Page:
The next pitch is Hammersmith Palais, so called because of the amazing rock bands it contains. A foot-trapping crabwalk leads off from the base of the pitch, ending in a small bouldery chamber with.... another short wet pitch. It comes as no surprise to find this is followed by more rift streamway and yet another wet, broken, vertical unpleasantness, rather longer and wetter than the earlier ones. All quite refreshing, really. The next pitch rejoices in the name of 'the Icing on the Cake', as the takeoff is from a broad (and thin!) white flowstone ledge, trod on gingerly the first few times and without (much) hesitation thereafter. It must be quite strong as it's still there.
["Crumble inlet" found here in 2001]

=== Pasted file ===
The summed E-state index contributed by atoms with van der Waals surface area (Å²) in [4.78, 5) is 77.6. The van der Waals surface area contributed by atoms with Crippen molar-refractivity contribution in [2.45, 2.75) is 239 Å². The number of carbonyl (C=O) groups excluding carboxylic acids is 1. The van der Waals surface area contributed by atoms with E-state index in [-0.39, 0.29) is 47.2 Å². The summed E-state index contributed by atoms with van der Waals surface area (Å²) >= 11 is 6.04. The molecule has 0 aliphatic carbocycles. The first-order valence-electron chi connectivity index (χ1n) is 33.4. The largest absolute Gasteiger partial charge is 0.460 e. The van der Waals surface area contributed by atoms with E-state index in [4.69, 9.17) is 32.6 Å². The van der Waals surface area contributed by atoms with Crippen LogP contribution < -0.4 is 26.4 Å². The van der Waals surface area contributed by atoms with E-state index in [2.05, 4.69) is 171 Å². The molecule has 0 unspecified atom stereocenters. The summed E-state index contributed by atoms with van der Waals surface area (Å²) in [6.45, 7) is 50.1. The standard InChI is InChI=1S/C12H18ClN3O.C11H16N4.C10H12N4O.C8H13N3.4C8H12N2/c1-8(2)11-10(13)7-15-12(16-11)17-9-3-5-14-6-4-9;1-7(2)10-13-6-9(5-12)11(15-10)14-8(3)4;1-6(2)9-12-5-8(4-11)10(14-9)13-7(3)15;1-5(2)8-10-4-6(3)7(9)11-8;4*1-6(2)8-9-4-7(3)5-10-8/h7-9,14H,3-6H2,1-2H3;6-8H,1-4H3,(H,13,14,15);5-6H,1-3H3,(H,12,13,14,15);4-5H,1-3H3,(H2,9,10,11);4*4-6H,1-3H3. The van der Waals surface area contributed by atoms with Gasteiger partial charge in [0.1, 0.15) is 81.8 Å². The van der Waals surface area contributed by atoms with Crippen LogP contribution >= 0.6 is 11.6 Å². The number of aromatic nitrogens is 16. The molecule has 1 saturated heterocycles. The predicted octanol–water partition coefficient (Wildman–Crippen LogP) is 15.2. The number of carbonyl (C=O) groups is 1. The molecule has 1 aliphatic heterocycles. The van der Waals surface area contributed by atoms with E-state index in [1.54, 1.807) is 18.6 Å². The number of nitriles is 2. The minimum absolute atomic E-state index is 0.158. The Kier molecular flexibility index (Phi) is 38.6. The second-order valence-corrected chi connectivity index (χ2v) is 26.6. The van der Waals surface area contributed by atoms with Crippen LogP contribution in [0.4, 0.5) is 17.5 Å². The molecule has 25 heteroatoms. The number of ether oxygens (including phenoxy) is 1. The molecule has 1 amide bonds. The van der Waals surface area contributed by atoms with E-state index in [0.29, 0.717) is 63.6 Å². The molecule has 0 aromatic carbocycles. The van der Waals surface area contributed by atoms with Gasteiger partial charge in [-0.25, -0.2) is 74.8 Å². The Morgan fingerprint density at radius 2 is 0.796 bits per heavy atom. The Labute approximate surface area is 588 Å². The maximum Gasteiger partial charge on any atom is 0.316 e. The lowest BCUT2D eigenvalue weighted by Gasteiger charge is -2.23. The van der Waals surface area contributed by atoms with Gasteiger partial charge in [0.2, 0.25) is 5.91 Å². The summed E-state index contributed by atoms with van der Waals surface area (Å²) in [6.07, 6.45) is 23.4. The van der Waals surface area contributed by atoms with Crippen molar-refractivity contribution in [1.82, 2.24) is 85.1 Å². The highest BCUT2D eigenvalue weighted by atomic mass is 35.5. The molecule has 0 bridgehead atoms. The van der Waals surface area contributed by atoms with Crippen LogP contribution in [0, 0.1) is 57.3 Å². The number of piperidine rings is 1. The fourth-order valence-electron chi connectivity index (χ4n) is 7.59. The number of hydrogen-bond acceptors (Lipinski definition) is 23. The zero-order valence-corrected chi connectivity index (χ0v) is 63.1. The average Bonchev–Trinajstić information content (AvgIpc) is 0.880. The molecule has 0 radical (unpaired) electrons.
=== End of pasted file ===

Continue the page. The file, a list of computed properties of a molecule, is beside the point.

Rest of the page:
The streamway then leads away down a steeply inclined section with amazing levels of 'false floors' - great limestone slabs parallel to the floor (i.e. angled down at about 40 degrees), with round holes worn through. All great fun, and reminiscent of the best splashy bits in Mendip for some reason. This ends up in some bouldery chambers, finishing with in a sizeable room containing a large pool, large rocks, mudbanks and a diversity of routes. The initial explorers found a devious traverse and climb down, labelling the obvious wide crawl through and pitch as 'Don't go Down Here' on their sketch in the log. The next team, noting the rather unusual choice of name for the pitch, rigged it (the only safe belay is back in the chamber) and descended the horribly crumbly wall back down to the stream. Take your pick. The floor of the rift (now, at last, back in clean rock, instead of horrible brown rubbish) soon drops away. A traverse forward on ledges round a few bends leads to a good place to hang a rope from. After this pitch ('the Heath') the cave begins to get rather more spacious. The next pitch soon follows, and has a rather interesting take off not unlike walking the plank - and a primary bolt belay that could only have been put in by an eight-foot tall gibbon (actually it was Rose junior). Off to the left of the pitch head is an ascending ledge to a large window. Throwing rocks down this yields lots of long silences and bangs, though it does not connect with the main hang. It now seems likely that this connects to the Xitu streamway.